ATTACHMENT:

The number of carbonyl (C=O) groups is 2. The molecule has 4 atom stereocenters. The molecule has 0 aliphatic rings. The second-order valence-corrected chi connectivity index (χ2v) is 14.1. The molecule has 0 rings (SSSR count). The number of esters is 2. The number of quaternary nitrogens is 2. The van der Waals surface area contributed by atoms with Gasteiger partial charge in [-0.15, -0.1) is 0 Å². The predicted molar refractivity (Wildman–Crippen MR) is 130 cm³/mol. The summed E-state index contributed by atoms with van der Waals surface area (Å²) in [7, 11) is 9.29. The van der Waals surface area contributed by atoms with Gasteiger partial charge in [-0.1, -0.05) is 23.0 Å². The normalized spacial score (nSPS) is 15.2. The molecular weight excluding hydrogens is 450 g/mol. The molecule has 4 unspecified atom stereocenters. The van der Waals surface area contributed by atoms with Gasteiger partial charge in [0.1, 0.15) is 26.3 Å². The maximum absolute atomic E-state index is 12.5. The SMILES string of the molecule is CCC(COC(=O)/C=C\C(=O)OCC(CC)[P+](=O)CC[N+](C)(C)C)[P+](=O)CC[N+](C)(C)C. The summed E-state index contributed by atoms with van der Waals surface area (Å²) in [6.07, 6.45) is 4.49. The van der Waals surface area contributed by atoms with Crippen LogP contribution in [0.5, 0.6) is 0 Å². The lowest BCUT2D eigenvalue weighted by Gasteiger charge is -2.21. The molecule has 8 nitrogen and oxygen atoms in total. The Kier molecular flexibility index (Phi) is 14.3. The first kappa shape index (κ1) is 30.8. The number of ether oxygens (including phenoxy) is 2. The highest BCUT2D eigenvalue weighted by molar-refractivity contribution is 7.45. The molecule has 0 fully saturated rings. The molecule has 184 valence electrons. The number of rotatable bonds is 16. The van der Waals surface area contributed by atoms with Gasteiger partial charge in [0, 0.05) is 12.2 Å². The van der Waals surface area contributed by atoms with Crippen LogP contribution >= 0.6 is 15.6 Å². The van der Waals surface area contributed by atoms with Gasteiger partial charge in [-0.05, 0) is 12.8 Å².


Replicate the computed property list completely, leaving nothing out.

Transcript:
The number of carbonyl (C=O) groups is 2. The molecule has 4 atom stereocenters. The molecule has 0 aliphatic rings. The second-order valence-corrected chi connectivity index (χ2v) is 14.1. The molecule has 0 rings (SSSR count). The number of esters is 2. The number of quaternary nitrogens is 2. The van der Waals surface area contributed by atoms with Gasteiger partial charge in [-0.15, -0.1) is 0 Å². The predicted molar refractivity (Wildman–Crippen MR) is 130 cm³/mol. The summed E-state index contributed by atoms with van der Waals surface area (Å²) in [7, 11) is 9.29. The van der Waals surface area contributed by atoms with Gasteiger partial charge in [-0.1, -0.05) is 23.0 Å². The normalized spacial score (nSPS) is 15.2. The molecular weight excluding hydrogens is 450 g/mol. The molecule has 4 unspecified atom stereocenters. The van der Waals surface area contributed by atoms with Gasteiger partial charge in [0.1, 0.15) is 26.3 Å². The maximum absolute atomic E-state index is 12.5. The SMILES string of the molecule is CCC(COC(=O)/C=C\C(=O)OCC(CC)[P+](=O)CC[N+](C)(C)C)[P+](=O)CC[N+](C)(C)C. The summed E-state index contributed by atoms with van der Waals surface area (Å²) in [6.07, 6.45) is 4.49. The van der Waals surface area contributed by atoms with Crippen LogP contribution in [0.5, 0.6) is 0 Å². The lowest BCUT2D eigenvalue weighted by Gasteiger charge is -2.21. The molecule has 8 nitrogen and oxygen atoms in total. The Kier molecular flexibility index (Phi) is 14.3. The first kappa shape index (κ1) is 30.8. The number of ether oxygens (including phenoxy) is 2. The highest BCUT2D eigenvalue weighted by molar-refractivity contribution is 7.45. The molecule has 0 fully saturated rings. The molecule has 184 valence electrons. The number of rotatable bonds is 16. The van der Waals surface area contributed by atoms with Gasteiger partial charge in [0, 0.05) is 12.2 Å². The van der Waals surface area contributed by atoms with Crippen LogP contribution >= 0.6 is 15.6 Å². The van der Waals surface area contributed by atoms with Gasteiger partial charge in [-0.05, 0) is 12.8 Å².